Whether for work or leisure trips, there are times when you have to drive at night and it is necessary to understand that the risks increase compared to the journeys that can be made during the day. Specifically, there are two dangers that characterize night traffic: visibility and fatigue.
This first factor is decisive for safe driving, since both seeing behind the wheel and being seen by other drivers favors prevention and anticipated maneuvers to avoid accidents. There are a number of elements of the vehicle that allow us to improve this capacity, like the lights, but you have to keep them in good condition and make the necessary revisions and changes to do so.
On the other hand, fatigue is a phenomenon that affects the physical capabilities of the driver to stay safe behind the wheel. It is important to detect the symptoms of it and not rush driving: it is better to stop to rest than to force yourself to continue and cause an accident.
The symptoms that serve to detect fatigue at the wheel are: drowsiness, headache, neck or neck; itchy eyes, continuous change of position in the driver’s seat, feeling very hot, thirsty or sweaty in the hands and increased consumption of cigarettes, sweets or sweets.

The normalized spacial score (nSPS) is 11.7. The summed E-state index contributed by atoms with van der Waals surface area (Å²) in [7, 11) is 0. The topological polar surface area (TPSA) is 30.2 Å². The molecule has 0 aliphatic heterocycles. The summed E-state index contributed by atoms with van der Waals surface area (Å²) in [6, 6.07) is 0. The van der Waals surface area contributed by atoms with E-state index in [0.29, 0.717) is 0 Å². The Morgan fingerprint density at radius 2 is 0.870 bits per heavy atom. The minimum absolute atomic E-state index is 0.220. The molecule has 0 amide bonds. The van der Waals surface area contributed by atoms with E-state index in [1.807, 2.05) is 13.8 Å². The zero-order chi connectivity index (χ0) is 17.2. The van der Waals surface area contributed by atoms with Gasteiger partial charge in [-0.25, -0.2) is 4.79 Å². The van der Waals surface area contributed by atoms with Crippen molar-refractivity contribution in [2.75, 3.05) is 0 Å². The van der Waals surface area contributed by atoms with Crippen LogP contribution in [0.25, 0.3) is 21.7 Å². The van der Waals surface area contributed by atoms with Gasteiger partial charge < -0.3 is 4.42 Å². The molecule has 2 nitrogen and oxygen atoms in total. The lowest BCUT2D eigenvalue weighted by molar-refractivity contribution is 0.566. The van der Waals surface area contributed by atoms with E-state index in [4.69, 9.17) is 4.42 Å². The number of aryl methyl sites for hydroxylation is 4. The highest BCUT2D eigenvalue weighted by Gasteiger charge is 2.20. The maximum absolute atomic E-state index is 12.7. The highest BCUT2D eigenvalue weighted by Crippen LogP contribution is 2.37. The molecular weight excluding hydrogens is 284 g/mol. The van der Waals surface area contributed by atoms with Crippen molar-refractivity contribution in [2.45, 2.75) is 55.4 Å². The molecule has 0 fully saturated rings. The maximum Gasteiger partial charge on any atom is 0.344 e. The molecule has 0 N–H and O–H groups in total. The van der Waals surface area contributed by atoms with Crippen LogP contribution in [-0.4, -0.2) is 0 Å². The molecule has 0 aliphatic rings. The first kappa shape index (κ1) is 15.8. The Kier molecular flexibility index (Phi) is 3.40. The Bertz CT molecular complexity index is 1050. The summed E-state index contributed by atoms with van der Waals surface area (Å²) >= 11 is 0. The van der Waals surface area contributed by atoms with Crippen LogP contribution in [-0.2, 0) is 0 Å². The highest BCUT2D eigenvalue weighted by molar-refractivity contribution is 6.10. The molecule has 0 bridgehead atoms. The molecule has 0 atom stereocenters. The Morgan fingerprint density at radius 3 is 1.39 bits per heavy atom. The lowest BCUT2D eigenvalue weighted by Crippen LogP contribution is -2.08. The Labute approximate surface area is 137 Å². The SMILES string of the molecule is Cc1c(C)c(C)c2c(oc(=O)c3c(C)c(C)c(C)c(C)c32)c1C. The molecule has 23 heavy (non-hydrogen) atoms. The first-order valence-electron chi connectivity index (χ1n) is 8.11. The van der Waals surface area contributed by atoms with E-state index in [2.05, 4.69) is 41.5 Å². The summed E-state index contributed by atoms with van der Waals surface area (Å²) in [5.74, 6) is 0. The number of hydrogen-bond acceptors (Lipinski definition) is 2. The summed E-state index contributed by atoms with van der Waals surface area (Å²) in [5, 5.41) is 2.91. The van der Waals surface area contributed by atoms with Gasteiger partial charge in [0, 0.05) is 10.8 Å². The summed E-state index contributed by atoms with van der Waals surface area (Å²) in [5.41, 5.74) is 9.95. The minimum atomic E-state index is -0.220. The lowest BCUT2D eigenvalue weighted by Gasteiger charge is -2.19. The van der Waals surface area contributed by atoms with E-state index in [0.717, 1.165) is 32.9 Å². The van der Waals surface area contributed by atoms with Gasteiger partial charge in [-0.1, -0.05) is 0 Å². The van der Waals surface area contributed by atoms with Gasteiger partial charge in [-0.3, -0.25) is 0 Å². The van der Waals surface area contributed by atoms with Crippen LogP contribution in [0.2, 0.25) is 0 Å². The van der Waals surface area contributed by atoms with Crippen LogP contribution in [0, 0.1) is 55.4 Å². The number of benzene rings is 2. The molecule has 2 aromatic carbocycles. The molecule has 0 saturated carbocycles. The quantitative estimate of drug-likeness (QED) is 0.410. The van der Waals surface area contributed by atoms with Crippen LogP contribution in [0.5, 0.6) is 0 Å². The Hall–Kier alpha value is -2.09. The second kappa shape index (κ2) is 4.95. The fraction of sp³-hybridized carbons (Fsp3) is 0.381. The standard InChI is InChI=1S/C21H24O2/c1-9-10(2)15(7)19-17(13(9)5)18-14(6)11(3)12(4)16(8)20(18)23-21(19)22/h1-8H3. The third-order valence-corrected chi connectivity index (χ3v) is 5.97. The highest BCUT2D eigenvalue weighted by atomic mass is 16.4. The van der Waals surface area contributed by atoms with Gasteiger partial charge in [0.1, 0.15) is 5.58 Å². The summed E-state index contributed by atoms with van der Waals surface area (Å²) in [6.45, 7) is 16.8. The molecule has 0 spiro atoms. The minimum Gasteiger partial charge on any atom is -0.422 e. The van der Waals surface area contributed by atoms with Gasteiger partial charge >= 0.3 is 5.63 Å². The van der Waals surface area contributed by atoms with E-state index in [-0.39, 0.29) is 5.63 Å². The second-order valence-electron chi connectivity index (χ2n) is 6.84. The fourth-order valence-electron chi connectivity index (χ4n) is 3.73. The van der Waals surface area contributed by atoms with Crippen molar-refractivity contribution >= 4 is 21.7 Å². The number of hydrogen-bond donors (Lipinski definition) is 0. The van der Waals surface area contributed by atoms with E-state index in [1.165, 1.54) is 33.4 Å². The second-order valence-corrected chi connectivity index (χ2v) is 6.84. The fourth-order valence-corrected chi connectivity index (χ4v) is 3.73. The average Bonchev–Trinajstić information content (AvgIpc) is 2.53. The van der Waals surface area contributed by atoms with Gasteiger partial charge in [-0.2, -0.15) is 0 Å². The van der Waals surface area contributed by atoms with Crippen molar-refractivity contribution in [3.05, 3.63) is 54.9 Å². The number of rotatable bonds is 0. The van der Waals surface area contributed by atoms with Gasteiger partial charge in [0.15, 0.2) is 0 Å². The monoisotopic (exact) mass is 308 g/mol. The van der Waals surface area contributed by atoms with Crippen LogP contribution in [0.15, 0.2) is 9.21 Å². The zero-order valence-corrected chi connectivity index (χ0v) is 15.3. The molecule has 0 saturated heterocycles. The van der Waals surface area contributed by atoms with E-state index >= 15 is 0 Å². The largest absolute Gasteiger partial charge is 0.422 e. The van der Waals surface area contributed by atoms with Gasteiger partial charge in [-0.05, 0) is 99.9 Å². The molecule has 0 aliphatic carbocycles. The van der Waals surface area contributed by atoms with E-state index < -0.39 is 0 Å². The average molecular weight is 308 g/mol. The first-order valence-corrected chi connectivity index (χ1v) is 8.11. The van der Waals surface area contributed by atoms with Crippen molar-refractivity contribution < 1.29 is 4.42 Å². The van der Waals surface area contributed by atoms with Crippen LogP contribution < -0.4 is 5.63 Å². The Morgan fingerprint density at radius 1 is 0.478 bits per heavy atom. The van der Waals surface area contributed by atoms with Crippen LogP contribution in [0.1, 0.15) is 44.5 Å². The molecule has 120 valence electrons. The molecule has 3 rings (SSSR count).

Taking advantage of the change of season and that the nights are gradually getting shorter, The General Directorate of Traffic offers the following advice for those who have to circulate after sunset.
To improve visibility
- Turn on the lights when there is a considerable decrease in sunlight.
- Reduce speed up to 20% with respect to the permitted speed, because when driving with low beams the area illuminated by the headlights may be much less than the stopping distance.
- Use low beams when crossing another vehicle. If you are dazzled, use the line to the right of the road as a guide.
- Pay close attention to rainy nights, as mud and dust splashed quickly accumulate on the vehicle’s headlights and turn signals, reducing visibility by up to 50%. Stop often to clean.
- If you need to stop on the road, look for a straight section with visibility, placing turn signals and warning triangles. Exercise caution when getting out of the driver’s seat, as well as prevent rear passengers from getting out of the vehicle through the left door, doing so through the right door.
To fight against fatigue
- Carry the vehicle ventilated, directing the air outlet from inside the vehicle towards the body and arms, never the eyes.
- Listen to the radio or music.
- Stopping every 2 hours or whenever fatigue or drowsiness is observed, doing breathing exercises or walking to regain the necessary ability to drive.